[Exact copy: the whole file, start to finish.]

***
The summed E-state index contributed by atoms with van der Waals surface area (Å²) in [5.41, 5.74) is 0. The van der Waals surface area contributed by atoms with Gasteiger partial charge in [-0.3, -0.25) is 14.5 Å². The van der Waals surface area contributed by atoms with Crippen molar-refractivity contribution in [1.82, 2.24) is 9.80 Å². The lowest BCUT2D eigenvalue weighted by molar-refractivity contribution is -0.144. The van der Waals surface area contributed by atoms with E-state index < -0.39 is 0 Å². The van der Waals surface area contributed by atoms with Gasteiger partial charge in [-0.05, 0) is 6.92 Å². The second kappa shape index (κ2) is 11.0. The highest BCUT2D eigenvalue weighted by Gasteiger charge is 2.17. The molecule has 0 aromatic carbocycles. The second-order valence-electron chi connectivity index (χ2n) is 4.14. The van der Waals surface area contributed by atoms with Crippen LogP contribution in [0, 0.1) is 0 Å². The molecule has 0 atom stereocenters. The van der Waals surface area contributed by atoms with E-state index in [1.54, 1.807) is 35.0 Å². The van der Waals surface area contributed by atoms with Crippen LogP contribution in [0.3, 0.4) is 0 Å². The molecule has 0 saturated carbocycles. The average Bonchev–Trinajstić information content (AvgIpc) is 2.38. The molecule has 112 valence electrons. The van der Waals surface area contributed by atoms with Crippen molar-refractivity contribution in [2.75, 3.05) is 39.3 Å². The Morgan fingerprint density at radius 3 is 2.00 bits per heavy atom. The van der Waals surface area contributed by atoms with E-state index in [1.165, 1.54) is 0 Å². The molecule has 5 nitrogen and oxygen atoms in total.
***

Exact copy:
The summed E-state index contributed by atoms with van der Waals surface area (Å²) in [5.41, 5.74) is 0. The van der Waals surface area contributed by atoms with Gasteiger partial charge in [-0.3, -0.25) is 14.5 Å². The van der Waals surface area contributed by atoms with Crippen molar-refractivity contribution in [1.82, 2.24) is 9.80 Å². The lowest BCUT2D eigenvalue weighted by molar-refractivity contribution is -0.144. The van der Waals surface area contributed by atoms with E-state index < -0.39 is 0 Å². The van der Waals surface area contributed by atoms with Gasteiger partial charge in [-0.05, 0) is 6.92 Å². The second kappa shape index (κ2) is 11.0. The highest BCUT2D eigenvalue weighted by Gasteiger charge is 2.17. The molecule has 0 aromatic carbocycles. The second-order valence-electron chi connectivity index (χ2n) is 4.14. The van der Waals surface area contributed by atoms with Crippen LogP contribution in [0, 0.1) is 0 Å². The molecule has 0 atom stereocenters. The van der Waals surface area contributed by atoms with E-state index in [1.54, 1.807) is 35.0 Å². The van der Waals surface area contributed by atoms with Crippen LogP contribution in [0.3, 0.4) is 0 Å². The molecule has 0 saturated carbocycles. The average Bonchev–Trinajstić information content (AvgIpc) is 2.38. The molecule has 112 valence electrons. The van der Waals surface area contributed by atoms with Crippen molar-refractivity contribution in [2.75, 3.05) is 39.3 Å². The Morgan fingerprint density at radius 3 is 2.00 bits per heavy atom. The van der Waals surface area contributed by atoms with E-state index in [1.165, 1.54) is 0 Å². The molecule has 5 nitrogen and oxygen atoms in total.